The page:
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Originally posted by they see ALL
i think that temp. can go up and up and up forever...
it all depends on if we can measure this super high temp. without destroying our instruments...
As knowing wave is also form of something existing. Microwave has temperature, as it warms the object which it hits.
Originally posted by DII503
I don't think there is a limit, either way. I think it is imposiible for things to completely stop moving. And, whatwould be keeping temperature from rising?
If we heat the "gas of nucleons further to 10 trillion Kelvin, these subatomic particles will turn into disassociated quarks. We will now ha
ve a gas of quarks and leptons(the electrons and neutrinos).
If we heat this gas to 1 duadrillion Kelvin, the electromagnetic force and the weak force will become united. The symmetry SU(2) x U(1) will emerge at this temperature. At 10^28 Kelvin, the elecroweak and strong forces become united, and the HUT symmetries(SU(5), O(10), or E(6)) appear.
Finally, at a fabulous 10^32 Kelvin, gravity unites with the GUT force, and all teh symmetries of the 10-dimensional superstring appear. We now have a gas of superstring. At that point, so much energy will have gone into the pressure cooker that the geometry of space-time may very well begin to distort, and the dimentionality of space-time may change. The space around our kitchen may very well become unstable, a rip may form in the fabric of space, and a wormhole may appear.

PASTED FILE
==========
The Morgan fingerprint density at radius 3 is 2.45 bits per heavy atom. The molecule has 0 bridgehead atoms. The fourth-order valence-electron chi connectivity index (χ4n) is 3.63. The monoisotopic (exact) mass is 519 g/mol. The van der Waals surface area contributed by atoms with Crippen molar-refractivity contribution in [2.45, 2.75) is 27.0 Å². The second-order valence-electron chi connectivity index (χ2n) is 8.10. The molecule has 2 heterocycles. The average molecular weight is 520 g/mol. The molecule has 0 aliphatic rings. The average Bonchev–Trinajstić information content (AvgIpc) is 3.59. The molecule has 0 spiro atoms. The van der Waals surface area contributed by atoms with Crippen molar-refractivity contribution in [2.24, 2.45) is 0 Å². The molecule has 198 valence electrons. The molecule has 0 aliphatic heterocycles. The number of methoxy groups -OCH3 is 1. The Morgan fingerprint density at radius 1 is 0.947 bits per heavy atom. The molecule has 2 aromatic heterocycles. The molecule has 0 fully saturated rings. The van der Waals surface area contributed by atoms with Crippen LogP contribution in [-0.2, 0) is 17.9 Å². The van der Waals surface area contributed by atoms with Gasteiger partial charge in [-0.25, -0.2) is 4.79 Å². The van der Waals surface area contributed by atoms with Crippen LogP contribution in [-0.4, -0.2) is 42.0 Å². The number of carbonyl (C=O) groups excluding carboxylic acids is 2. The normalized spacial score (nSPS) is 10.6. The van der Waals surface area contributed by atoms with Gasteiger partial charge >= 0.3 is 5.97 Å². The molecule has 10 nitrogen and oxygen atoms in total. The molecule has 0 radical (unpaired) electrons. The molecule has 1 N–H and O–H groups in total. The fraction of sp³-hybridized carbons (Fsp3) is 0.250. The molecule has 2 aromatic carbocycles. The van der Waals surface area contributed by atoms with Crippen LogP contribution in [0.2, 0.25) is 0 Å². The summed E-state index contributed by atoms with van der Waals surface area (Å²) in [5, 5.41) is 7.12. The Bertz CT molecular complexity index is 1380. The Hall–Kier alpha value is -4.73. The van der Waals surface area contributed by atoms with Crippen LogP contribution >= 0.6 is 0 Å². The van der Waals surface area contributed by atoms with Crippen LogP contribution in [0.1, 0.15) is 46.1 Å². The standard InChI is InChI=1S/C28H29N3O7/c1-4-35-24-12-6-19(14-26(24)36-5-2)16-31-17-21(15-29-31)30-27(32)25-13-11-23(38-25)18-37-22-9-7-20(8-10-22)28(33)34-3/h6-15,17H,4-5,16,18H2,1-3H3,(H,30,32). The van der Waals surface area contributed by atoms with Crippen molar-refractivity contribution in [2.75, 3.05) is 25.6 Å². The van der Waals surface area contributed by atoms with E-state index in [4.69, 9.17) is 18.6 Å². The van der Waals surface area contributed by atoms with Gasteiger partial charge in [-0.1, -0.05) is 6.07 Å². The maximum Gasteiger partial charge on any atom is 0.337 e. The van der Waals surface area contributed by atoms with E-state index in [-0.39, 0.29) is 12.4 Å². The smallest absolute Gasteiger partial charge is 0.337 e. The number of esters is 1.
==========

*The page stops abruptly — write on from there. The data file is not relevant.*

Question - I know that there is such a thing as absolute zero where
the particles can't get any colder, but is there such a thing where the
particles can't get any hotter?
Not really. Temperature is a measure of average kinetic energy of the
particles, and the minimum value of kinetic energy is zero. There is no
maximum value, however.
Richard Barrans Jr., Ph.D.
The other limit would be infinite temperature. This is not as
crazy as it sounds. Temperature is formally a measure of the
probability of a system being in states of different energy, e.g. the
fact that the Earth's atmosphere has a temperature of 300 K (roughly)
tells you how much less likely it is for a nitrogen molecule to be at
10,000 feet altitude (where it has significant gravitational potential
energy) versus zero altitude (where it has none).
Zero temperature means formally that the system can ONLY be in the
lowest possible energy state: in our example, every nitrogen atom must
be on the ground. Infinite temperature means that the system can be
found with equal probability in all possible energy states, including
those that have infinite energy: in our example, nitrogen atoms are
equally likely to be at zero altitude as halfway to the Moon.
Dr. C grayce